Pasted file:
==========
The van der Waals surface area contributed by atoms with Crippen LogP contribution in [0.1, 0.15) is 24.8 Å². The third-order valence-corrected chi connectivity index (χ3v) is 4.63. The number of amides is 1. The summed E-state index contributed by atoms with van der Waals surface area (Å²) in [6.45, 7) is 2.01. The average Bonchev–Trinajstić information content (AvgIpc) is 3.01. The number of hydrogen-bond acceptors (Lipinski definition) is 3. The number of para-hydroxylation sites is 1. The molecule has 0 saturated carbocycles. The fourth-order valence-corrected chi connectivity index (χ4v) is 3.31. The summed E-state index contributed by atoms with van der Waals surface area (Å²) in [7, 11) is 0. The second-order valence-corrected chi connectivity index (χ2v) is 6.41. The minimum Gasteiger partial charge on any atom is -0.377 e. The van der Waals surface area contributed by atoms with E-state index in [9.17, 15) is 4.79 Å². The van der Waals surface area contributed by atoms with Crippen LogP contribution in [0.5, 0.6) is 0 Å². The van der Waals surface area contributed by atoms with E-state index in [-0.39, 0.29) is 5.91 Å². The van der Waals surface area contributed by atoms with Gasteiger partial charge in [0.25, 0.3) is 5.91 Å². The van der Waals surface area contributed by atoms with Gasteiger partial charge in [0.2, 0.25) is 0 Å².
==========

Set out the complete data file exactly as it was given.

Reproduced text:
The van der Waals surface area contributed by atoms with Crippen LogP contribution in [0.1, 0.15) is 24.8 Å². The third-order valence-corrected chi connectivity index (χ3v) is 4.63. The number of amides is 1. The summed E-state index contributed by atoms with van der Waals surface area (Å²) in [6.45, 7) is 2.01. The average Bonchev–Trinajstić information content (AvgIpc) is 3.01. The number of hydrogen-bond acceptors (Lipinski definition) is 3. The number of para-hydroxylation sites is 1. The molecule has 0 saturated carbocycles. The fourth-order valence-corrected chi connectivity index (χ4v) is 3.31. The summed E-state index contributed by atoms with van der Waals surface area (Å²) in [7, 11) is 0. The second-order valence-corrected chi connectivity index (χ2v) is 6.41. The minimum Gasteiger partial charge on any atom is -0.377 e. The van der Waals surface area contributed by atoms with E-state index in [9.17, 15) is 4.79 Å². The van der Waals surface area contributed by atoms with Crippen LogP contribution in [0.5, 0.6) is 0 Å². The van der Waals surface area contributed by atoms with E-state index in [-0.39, 0.29) is 5.91 Å². The van der Waals surface area contributed by atoms with Gasteiger partial charge in [0.25, 0.3) is 5.91 Å². The van der Waals surface area contributed by atoms with Gasteiger partial charge in [0.2, 0.25) is 0 Å².